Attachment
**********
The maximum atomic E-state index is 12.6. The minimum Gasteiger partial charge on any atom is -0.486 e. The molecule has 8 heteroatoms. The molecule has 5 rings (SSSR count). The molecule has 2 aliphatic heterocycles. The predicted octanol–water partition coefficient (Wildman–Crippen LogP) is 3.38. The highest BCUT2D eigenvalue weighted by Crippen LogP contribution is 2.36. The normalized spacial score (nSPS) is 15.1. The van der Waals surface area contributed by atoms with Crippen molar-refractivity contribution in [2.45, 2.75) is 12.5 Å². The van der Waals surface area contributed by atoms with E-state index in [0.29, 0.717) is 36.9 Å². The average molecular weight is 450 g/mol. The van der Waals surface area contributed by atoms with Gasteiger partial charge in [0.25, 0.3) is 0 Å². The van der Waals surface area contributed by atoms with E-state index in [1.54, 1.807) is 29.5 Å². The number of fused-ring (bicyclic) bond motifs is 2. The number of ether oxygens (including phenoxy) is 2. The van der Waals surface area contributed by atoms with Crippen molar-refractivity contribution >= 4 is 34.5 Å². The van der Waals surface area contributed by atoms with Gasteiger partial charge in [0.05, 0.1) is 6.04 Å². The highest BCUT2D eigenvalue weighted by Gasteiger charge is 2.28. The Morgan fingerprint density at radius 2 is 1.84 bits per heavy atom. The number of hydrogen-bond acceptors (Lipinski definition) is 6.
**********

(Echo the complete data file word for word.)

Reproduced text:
The maximum atomic E-state index is 12.6. The minimum Gasteiger partial charge on any atom is -0.486 e. The molecule has 8 heteroatoms. The molecule has 5 rings (SSSR count). The molecule has 2 aliphatic heterocycles. The predicted octanol–water partition coefficient (Wildman–Crippen LogP) is 3.38. The highest BCUT2D eigenvalue weighted by Crippen LogP contribution is 2.36. The normalized spacial score (nSPS) is 15.1. The van der Waals surface area contributed by atoms with Crippen molar-refractivity contribution in [2.45, 2.75) is 12.5 Å². The van der Waals surface area contributed by atoms with E-state index in [0.29, 0.717) is 36.9 Å². The average molecular weight is 450 g/mol. The van der Waals surface area contributed by atoms with Gasteiger partial charge in [0.25, 0.3) is 0 Å². The van der Waals surface area contributed by atoms with E-state index in [1.54, 1.807) is 29.5 Å². The number of fused-ring (bicyclic) bond motifs is 2. The number of ether oxygens (including phenoxy) is 2. The van der Waals surface area contributed by atoms with Crippen molar-refractivity contribution >= 4 is 34.5 Å². The van der Waals surface area contributed by atoms with Gasteiger partial charge in [0.05, 0.1) is 6.04 Å². The highest BCUT2D eigenvalue weighted by Gasteiger charge is 2.28. The Morgan fingerprint density at radius 2 is 1.84 bits per heavy atom. The number of hydrogen-bond acceptors (Lipinski definition) is 6.